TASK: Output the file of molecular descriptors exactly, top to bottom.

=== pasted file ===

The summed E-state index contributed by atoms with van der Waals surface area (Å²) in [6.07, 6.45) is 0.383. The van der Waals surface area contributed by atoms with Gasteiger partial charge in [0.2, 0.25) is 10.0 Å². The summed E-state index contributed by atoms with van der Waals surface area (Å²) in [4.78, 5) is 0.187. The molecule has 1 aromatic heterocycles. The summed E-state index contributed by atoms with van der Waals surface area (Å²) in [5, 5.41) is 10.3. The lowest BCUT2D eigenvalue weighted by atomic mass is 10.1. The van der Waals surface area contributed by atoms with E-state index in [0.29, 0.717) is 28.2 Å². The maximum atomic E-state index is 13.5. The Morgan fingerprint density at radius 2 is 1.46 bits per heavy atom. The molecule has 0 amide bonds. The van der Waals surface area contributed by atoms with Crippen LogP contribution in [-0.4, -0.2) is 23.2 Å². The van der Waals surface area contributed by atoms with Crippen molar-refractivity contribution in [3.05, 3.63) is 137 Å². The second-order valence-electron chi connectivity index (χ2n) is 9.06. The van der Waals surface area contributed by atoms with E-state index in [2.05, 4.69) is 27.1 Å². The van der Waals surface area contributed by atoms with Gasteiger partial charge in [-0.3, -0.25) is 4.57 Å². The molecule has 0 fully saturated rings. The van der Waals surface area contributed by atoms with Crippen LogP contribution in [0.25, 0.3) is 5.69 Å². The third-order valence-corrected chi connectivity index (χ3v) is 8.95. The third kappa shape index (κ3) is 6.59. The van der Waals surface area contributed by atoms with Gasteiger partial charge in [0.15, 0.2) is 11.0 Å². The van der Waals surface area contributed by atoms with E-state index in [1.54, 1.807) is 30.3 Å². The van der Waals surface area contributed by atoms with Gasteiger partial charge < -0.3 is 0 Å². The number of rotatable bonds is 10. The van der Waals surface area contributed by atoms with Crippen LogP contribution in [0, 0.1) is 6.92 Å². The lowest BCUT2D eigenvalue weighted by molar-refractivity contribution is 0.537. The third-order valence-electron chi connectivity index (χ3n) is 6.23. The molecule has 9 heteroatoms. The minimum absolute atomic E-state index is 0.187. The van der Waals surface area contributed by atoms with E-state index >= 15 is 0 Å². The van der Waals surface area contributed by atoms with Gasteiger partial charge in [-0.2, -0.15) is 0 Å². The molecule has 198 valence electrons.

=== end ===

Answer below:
The summed E-state index contributed by atoms with van der Waals surface area (Å²) in [6.07, 6.45) is 0.383. The van der Waals surface area contributed by atoms with Gasteiger partial charge in [0.2, 0.25) is 10.0 Å². The summed E-state index contributed by atoms with van der Waals surface area (Å²) in [4.78, 5) is 0.187. The molecule has 1 aromatic heterocycles. The summed E-state index contributed by atoms with van der Waals surface area (Å²) in [5, 5.41) is 10.3. The lowest BCUT2D eigenvalue weighted by atomic mass is 10.1. The van der Waals surface area contributed by atoms with E-state index in [0.29, 0.717) is 28.2 Å². The maximum atomic E-state index is 13.5. The Morgan fingerprint density at radius 2 is 1.46 bits per heavy atom. The molecule has 0 amide bonds. The van der Waals surface area contributed by atoms with Crippen LogP contribution in [-0.4, -0.2) is 23.2 Å². The van der Waals surface area contributed by atoms with Crippen molar-refractivity contribution in [3.05, 3.63) is 137 Å². The second-order valence-electron chi connectivity index (χ2n) is 9.06. The van der Waals surface area contributed by atoms with E-state index in [2.05, 4.69) is 27.1 Å². The van der Waals surface area contributed by atoms with Gasteiger partial charge in [-0.3, -0.25) is 4.57 Å². The molecule has 0 fully saturated rings. The van der Waals surface area contributed by atoms with Crippen LogP contribution in [0.25, 0.3) is 5.69 Å². The third-order valence-corrected chi connectivity index (χ3v) is 8.95. The third kappa shape index (κ3) is 6.59. The van der Waals surface area contributed by atoms with Gasteiger partial charge in [0.15, 0.2) is 11.0 Å². The van der Waals surface area contributed by atoms with E-state index in [1.54, 1.807) is 30.3 Å². The van der Waals surface area contributed by atoms with Gasteiger partial charge < -0.3 is 0 Å². The number of rotatable bonds is 10. The van der Waals surface area contributed by atoms with Crippen LogP contribution in [0, 0.1) is 6.92 Å². The lowest BCUT2D eigenvalue weighted by molar-refractivity contribution is 0.537. The third-order valence-electron chi connectivity index (χ3n) is 6.23. The molecule has 9 heteroatoms. The minimum absolute atomic E-state index is 0.187. The van der Waals surface area contributed by atoms with E-state index >= 15 is 0 Å². The van der Waals surface area contributed by atoms with Gasteiger partial charge in [-0.2, -0.15) is 0 Å². The molecule has 198 valence electrons.